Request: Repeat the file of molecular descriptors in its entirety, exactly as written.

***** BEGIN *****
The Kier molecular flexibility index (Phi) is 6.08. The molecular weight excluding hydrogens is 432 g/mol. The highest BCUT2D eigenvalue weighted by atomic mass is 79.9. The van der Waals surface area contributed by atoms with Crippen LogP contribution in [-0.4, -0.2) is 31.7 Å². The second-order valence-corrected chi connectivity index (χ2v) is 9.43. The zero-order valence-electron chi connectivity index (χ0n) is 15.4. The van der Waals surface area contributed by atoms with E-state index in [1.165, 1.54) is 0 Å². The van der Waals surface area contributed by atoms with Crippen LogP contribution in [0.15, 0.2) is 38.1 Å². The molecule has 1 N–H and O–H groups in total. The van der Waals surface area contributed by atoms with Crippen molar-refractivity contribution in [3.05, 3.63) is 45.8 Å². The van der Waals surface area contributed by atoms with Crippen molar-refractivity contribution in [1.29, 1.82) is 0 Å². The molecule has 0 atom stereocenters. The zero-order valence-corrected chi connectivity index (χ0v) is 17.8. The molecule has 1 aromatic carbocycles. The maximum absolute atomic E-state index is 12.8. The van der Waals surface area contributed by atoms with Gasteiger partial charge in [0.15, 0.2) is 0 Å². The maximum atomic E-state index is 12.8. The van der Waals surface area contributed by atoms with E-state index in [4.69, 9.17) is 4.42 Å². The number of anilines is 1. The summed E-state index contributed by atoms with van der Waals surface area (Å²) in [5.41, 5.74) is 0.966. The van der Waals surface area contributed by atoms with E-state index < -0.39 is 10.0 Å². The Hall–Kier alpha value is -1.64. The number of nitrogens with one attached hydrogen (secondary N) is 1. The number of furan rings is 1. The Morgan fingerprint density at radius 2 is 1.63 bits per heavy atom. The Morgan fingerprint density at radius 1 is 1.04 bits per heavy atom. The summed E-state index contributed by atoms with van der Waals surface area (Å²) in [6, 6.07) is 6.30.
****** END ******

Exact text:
The Kier molecular flexibility index (Phi) is 6.08. The molecular weight excluding hydrogens is 432 g/mol. The highest BCUT2D eigenvalue weighted by atomic mass is 79.9. The van der Waals surface area contributed by atoms with Crippen LogP contribution in [-0.4, -0.2) is 31.7 Å². The second-order valence-corrected chi connectivity index (χ2v) is 9.43. The zero-order valence-electron chi connectivity index (χ0n) is 15.4. The van der Waals surface area contributed by atoms with E-state index in [1.165, 1.54) is 0 Å². The van der Waals surface area contributed by atoms with Crippen LogP contribution in [0.15, 0.2) is 38.1 Å². The molecule has 1 N–H and O–H groups in total. The van der Waals surface area contributed by atoms with Crippen molar-refractivity contribution in [3.05, 3.63) is 45.8 Å². The van der Waals surface area contributed by atoms with Crippen molar-refractivity contribution in [1.29, 1.82) is 0 Å². The molecule has 0 atom stereocenters. The zero-order valence-corrected chi connectivity index (χ0v) is 17.8. The molecule has 1 aromatic carbocycles. The maximum absolute atomic E-state index is 12.8. The van der Waals surface area contributed by atoms with Gasteiger partial charge in [0.15, 0.2) is 0 Å². The maximum atomic E-state index is 12.8. The van der Waals surface area contributed by atoms with E-state index in [4.69, 9.17) is 4.42 Å². The number of anilines is 1. The summed E-state index contributed by atoms with van der Waals surface area (Å²) in [5.41, 5.74) is 0.966. The van der Waals surface area contributed by atoms with E-state index < -0.39 is 10.0 Å². The Hall–Kier alpha value is -1.64. The number of nitrogens with one attached hydrogen (secondary N) is 1. The number of furan rings is 1. The Morgan fingerprint density at radius 2 is 1.63 bits per heavy atom. The Morgan fingerprint density at radius 1 is 1.04 bits per heavy atom. The summed E-state index contributed by atoms with van der Waals surface area (Å²) in [6, 6.07) is 6.30.